Karola left just before 5 am, as usual for her job as a breakfast cook at the Imperial Hotel in Cairns. At seven o’clock I went to my workshop to work on a new kitchen for a customer, but I couldn’t get Silky out of my mind, nor could I concentrate on my work.  I just had to ring Bob again to see how things were progressing. “Everything’s fine, we have one pup and will take both down to the clinic at 8 O’clock.” Bob said.

But despite all the assurances given to me I just couldn’t get Silky out of my mind and wished I could be with her. Shortly after 8 am I rang the clinic and Pam told me that they had just delivered another pup, but it had to be induced with a drug injection. “Are you sure, that you don’t want me at the clinic, just in case Silky causes trouble?” I asked Pam, in the forlorn hope that she might say yes, come in. “Don’t worry, Werner, we are quite sure we’ll be alright. She’s no problem and we will keep you informed of Silky’s progress." After I got off the phone I felt utter uneasiness, knowing too well that Silky never made friends with strangers and now with her pups around her, that would be really unusual.  Perhaps, she has mellowed since becoming a mother; I tried to tell myself, hoping to ease my disappointment of not being with her.

I had hardly taken ten steps away from the phone, when it rang again. “Hi Werner, this is Pam. We have a big problem, Silky won’t let us go near her.  Would you please come in as soon as possible?”  This was like music to my ears, and told me that Silky was still her old self. “I’ll be on my way, Pam. I’ll see you shortly, bye.”  I rang Karola at work and told here what had transpired and where I was going.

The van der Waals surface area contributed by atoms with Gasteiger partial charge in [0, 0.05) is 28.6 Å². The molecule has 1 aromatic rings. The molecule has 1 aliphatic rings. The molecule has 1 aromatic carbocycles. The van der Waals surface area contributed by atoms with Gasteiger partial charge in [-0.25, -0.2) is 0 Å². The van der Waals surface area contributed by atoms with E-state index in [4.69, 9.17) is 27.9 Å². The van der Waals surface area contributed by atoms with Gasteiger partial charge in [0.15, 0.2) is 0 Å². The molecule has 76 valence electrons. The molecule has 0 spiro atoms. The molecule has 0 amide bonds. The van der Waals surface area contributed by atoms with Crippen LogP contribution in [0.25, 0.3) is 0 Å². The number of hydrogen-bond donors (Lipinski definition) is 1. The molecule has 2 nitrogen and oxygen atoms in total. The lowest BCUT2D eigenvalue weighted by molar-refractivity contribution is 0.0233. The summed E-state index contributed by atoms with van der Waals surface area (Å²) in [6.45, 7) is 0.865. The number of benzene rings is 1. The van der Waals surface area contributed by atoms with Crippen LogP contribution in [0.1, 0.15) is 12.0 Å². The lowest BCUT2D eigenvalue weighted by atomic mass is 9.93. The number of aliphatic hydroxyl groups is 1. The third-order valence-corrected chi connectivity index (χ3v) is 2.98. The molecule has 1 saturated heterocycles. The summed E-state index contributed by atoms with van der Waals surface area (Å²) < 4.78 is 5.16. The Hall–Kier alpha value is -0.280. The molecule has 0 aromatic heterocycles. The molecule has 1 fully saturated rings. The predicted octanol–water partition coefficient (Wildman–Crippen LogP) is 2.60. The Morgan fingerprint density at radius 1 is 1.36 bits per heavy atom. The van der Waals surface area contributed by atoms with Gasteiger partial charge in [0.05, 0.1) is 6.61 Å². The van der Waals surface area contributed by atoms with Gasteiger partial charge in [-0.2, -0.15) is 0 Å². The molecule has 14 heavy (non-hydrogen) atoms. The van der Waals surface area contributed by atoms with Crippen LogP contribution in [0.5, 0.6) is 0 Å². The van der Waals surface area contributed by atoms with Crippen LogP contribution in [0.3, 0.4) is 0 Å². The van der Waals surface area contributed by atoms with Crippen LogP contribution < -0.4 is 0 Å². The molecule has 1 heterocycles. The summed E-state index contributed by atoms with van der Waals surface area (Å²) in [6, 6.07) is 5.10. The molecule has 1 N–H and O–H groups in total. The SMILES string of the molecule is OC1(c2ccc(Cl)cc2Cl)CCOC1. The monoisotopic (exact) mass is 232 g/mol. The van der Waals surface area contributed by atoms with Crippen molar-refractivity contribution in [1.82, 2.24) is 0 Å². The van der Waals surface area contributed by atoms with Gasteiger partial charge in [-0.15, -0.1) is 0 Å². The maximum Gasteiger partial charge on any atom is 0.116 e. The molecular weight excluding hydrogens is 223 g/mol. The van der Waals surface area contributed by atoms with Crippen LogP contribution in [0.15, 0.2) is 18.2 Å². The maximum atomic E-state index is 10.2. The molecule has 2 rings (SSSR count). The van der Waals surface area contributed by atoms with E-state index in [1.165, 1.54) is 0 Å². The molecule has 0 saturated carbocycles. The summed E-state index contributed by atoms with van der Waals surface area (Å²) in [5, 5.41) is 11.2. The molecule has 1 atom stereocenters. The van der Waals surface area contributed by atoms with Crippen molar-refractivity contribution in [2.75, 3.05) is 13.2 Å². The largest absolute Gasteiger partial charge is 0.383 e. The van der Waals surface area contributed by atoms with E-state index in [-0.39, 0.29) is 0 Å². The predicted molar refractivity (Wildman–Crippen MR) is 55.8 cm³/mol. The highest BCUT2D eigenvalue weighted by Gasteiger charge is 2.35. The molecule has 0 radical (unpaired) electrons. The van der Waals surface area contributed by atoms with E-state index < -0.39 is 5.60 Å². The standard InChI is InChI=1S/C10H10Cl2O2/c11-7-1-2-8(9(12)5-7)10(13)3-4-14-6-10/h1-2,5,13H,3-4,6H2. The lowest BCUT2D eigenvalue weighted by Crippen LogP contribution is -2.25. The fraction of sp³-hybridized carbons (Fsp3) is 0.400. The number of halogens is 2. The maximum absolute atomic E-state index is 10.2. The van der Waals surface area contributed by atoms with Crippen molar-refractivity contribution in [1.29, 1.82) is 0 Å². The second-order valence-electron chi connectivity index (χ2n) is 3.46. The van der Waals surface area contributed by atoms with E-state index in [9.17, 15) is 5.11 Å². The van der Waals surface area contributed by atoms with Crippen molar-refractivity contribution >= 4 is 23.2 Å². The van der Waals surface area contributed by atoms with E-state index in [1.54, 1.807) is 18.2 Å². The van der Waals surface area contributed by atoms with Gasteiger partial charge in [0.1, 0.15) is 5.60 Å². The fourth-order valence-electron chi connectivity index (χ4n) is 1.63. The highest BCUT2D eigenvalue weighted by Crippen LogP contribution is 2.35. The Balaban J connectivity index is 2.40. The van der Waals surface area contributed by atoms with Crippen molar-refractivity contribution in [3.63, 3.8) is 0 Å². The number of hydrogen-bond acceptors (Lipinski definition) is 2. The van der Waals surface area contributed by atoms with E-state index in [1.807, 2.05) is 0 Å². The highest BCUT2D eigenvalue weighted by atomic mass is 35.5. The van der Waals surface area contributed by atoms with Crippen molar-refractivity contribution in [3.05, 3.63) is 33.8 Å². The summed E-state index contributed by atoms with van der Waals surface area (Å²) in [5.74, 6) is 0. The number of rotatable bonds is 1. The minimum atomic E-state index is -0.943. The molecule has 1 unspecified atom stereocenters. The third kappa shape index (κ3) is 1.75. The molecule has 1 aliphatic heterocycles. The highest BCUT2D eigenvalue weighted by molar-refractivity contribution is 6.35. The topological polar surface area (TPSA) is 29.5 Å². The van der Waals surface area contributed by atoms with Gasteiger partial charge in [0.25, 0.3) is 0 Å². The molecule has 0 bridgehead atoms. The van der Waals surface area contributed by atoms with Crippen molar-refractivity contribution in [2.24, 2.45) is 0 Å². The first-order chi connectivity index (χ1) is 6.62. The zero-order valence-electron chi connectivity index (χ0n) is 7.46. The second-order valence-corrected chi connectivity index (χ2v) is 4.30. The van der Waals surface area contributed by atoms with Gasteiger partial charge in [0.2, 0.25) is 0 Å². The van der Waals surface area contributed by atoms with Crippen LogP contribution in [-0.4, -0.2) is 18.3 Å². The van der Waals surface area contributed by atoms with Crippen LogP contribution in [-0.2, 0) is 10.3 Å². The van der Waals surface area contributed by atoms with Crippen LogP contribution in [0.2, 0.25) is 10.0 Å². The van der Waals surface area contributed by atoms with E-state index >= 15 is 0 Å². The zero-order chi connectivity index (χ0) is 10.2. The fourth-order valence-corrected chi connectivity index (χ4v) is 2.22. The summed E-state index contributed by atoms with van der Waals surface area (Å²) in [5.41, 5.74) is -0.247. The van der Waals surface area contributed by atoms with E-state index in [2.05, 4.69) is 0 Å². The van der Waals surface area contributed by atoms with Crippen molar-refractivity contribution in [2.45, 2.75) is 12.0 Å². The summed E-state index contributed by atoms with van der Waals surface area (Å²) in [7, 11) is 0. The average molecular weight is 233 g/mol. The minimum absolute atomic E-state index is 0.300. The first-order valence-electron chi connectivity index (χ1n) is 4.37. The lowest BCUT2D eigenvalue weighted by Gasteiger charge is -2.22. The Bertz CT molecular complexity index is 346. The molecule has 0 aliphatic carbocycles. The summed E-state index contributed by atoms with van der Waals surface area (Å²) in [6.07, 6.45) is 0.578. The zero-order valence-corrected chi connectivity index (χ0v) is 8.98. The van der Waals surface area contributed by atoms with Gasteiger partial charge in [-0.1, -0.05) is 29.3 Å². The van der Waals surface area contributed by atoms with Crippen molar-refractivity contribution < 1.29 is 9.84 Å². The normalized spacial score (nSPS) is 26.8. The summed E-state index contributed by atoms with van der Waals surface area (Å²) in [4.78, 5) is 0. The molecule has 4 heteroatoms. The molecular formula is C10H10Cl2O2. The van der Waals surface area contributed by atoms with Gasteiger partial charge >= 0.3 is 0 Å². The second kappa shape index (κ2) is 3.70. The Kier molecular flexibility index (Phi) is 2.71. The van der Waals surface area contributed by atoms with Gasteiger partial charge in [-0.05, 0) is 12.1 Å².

At the veterinary clinic I was led straight to the enclosure where Silky was. Pam opened the gate, I went in and she shut it quickly behind me.  Silky was so glad to see me, and that was mutual.  She greeted me like a long lost friend, wagged her tail profusely and the look on her face was very close to a big “smile.” The enclosure had a low ceiling and I couldn’t stand up, so Pam brought me a footstool to sit on.   This was now my “prison” for the rest of the day.  As it happened, this was a difficult and drawn out pup delivery affair. Silky needed an injection to bring on the birth for every pup.  Karola called in after work, shortly after 2.30 in the afternoon, by then, we had accumulated 4 pups.  The 5th died as it had a torn navel cord and Bob couldn’t stop the bleeding.  By 4 pm the 6th pup was born and I was hoping it would be the last one, as I wanted to get out of this claustrophobic box. Bob examined Silky and was convinced that it was the last pup and said that I could go home with my “menagerie.”